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by TobinHatesYou

It's not worth responding to Lewn777.

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Lewn777
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by Lewn777

youngs_modulus wrote:
Lewn777 wrote:I have a bunch of mountain bikes, I need to clean all the calipers, clean the pistons, change the pads and bleed the systems some rotors could do with truing too. Hours of work, and expense when I could be riding, maybe I'll get round to it over the winter. My heart sinks with the idea of chucking out such a simple effective lightweight design that has come of age like a road disk brake caliper for a maintenance heavy, teething not fully developed design like a road disk brake caliper.

When you deny the disadvantages of and over-hype the advantages of hydraulic disk brakes it misleads others and it also plays into the hands of corporate marketing.

Let me see if I understand your position on this:

You melodramatically exaggerate the maintenance burden of hydraulic discs, but you're not anti-disc?
Your "heart sinks" at the idea of other people--not you, but other people--"chucking out" a design you're fond of in favor of hydraulic discs, but you're not anti-disc?
You accuse others of mendacious astroturfing for mega-corporations and their hydraulic-disc agendas (?!?) by "denying the disadvantages and over-hyping the advantages?" Are you even reading your own posts?

I don't care if you or anyone else rides Campy Delta brakes until they turn to dust. Ride what you like, seriously. I'm excited about hydraulic road discs, but I don't care whether you are. Still, I can't suppress a giggle when you have the temerity to suggest that you're objective while everyone else is biased. I'm just putting this out there: if you're constantly interacting with people who have foolish biases against your favorite bits of bike gear, maybe it's you.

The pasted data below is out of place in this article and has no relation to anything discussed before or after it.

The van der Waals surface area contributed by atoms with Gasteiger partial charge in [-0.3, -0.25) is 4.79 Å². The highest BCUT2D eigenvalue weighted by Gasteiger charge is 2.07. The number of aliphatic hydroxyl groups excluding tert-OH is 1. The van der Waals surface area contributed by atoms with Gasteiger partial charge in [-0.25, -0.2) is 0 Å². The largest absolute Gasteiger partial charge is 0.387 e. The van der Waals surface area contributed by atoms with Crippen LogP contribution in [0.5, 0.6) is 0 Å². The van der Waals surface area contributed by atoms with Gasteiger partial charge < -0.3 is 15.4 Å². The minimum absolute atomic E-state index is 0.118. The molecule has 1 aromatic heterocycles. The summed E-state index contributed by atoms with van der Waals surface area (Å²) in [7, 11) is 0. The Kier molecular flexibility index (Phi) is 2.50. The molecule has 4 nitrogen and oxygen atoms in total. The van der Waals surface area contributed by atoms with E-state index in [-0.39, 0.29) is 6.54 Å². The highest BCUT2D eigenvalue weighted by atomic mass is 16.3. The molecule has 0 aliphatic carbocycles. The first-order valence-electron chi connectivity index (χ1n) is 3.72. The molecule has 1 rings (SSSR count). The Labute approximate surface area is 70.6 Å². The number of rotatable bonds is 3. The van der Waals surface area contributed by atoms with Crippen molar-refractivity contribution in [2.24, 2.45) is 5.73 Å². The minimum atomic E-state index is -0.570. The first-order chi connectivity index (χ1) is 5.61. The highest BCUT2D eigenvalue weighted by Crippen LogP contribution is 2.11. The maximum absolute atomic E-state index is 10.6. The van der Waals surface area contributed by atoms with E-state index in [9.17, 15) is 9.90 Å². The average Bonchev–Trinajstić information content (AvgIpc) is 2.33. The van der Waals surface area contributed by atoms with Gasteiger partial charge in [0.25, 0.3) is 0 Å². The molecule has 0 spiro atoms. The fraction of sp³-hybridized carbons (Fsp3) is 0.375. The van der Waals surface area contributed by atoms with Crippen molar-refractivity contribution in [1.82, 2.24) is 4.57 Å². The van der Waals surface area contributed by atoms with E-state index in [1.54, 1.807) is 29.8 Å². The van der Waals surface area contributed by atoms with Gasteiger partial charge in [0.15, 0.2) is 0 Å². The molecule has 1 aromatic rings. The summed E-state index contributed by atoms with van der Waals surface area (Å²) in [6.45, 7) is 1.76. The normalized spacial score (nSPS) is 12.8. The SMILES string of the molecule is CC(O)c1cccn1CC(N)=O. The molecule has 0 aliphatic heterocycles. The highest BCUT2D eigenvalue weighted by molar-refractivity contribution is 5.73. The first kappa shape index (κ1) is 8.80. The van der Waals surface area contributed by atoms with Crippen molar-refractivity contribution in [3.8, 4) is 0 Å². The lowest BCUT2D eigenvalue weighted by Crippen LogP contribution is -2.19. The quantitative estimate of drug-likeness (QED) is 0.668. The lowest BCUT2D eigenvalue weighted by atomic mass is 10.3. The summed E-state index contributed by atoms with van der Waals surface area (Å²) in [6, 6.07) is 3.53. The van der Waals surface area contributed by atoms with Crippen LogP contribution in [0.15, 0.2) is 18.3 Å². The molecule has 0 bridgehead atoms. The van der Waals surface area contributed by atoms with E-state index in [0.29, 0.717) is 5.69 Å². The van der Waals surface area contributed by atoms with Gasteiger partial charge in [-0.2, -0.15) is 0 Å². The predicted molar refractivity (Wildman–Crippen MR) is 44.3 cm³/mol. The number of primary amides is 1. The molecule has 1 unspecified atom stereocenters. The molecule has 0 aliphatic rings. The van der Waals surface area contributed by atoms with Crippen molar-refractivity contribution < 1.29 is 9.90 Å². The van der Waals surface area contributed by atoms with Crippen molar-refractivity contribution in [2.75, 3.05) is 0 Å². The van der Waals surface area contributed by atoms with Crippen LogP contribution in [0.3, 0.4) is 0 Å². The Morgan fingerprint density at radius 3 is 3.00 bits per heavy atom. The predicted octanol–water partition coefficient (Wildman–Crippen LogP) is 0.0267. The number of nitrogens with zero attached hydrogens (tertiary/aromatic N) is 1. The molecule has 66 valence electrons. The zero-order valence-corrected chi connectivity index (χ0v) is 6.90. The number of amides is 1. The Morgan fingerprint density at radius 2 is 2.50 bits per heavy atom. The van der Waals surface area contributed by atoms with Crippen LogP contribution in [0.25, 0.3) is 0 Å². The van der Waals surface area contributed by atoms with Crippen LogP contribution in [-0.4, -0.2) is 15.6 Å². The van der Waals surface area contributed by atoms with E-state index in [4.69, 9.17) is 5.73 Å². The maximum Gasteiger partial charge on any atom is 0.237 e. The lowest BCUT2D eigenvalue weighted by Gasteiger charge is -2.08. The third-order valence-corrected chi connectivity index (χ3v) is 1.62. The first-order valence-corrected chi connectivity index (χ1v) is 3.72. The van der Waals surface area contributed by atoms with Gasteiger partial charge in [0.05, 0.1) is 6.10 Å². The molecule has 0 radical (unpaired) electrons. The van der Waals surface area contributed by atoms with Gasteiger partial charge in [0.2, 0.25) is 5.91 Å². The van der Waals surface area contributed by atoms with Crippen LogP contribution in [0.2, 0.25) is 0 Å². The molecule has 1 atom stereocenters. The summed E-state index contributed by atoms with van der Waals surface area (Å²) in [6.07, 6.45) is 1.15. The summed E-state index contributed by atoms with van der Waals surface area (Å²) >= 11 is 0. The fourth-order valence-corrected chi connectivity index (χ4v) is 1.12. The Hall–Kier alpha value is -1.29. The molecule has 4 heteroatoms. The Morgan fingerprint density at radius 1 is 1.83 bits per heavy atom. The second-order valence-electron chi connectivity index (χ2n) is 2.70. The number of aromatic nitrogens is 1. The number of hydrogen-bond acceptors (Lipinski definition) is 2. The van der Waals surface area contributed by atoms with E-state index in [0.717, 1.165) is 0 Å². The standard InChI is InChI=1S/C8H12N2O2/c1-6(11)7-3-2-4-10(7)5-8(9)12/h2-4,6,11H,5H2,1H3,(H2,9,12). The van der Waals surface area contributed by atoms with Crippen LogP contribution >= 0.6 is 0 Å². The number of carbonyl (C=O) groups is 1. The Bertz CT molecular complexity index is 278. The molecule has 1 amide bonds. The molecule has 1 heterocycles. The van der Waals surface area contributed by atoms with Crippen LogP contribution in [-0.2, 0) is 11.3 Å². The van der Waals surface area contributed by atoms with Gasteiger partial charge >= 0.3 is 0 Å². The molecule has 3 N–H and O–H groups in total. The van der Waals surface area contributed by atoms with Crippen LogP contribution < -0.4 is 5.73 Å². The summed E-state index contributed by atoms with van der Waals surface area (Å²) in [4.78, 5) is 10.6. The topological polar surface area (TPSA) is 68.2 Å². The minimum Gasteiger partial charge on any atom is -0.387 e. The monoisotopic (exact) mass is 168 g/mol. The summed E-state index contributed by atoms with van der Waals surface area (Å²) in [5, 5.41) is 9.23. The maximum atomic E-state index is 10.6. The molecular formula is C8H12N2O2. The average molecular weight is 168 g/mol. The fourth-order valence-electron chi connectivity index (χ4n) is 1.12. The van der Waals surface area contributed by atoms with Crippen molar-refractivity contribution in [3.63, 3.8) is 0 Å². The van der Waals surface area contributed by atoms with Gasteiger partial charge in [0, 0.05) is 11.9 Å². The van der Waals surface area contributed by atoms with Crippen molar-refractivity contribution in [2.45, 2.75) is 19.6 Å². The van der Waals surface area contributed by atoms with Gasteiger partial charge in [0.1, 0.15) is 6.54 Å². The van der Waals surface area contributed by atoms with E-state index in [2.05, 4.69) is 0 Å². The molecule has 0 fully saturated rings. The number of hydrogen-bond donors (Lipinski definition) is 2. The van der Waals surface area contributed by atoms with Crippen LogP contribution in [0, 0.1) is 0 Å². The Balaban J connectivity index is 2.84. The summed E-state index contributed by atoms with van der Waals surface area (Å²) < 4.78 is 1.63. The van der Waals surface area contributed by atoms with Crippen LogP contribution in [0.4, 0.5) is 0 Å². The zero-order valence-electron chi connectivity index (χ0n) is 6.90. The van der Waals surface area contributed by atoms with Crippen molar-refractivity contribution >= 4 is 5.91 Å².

I'm totally on the fence with disk brakes. I adore my disk brakes on my MTBs other than the brake rub or maintenance, and I'd never go back to V-brakes in a million years. I'm not so sure about those disadvantages on a road bike is all I'm saying. I honestly think you advocates are blinding yourselves to those disadvantages. Nothing I'd like more more than almost maintenance free disk brakes that never drag, have oodles of power for one finger rolling stoppies that only add 400 grams to your bike etc. The truth is probably that this is not the case.

If you think I'm being paranoid about 'mega-corporations and their hydraulic-disc agendas' I am. The pseudo science spouted by Giant when they forced 27.5 wheels onto the MTB market was a complete disgrace.

mrlobber
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by mrlobber

I've ridden a disc brake bike for two seasons already (never raced with it).

Am I impressed with ability to suddenly brake while commuting around the city in the rain? Yes, totally (despite, of course, locking the wheels in the process)

Am I impressed with the " stability" and "easiness" to work with the system? (in my case: hydraulic Ultegra Di2 6870). No, not at all. While I can get around basically any problem with any brand of rim brakes really quickly (and I've yet to have worn out a set of rim pads, not to speak about rims themselves), disc brakes have been much more finicky - pad changes at least twice per year, several visits to LBS for proper bleeding and lever adjustments (one of the most competent mechanics around, having worked for the local pro conti team). And this, ignoring the fact that you might have Shimano / SRAM bikes which need each their own bleeding kit, braking fluid etc etc. Or, if going abroad to ride into the mountains, I'm sure I can fix any problem with rim brakes. Totally not sure if that's the same if something happened with disc brakes.

Of course, this comparison of longevity is skewed due to the fact that I rarely ride my rim brake bikes in wet conditions.

So, would I like to have another disc bike? Yes, n+1 is absolutely the goal. However, for my training a disc bike won't add any benefit and will introduce maintenance complexities I'm not ready to commit yet. Although, if Cervelo came out with S5 disc next fall, I might rethink my position :twisted:

For all the people who either do a lot of descending, have only a single do-it-all bike, do all the maintenance with their LBS, disc brakes are a more logical choice already. And, since overall the numbers probably add up as being the majority, we can answer the original question of the thread as "yes".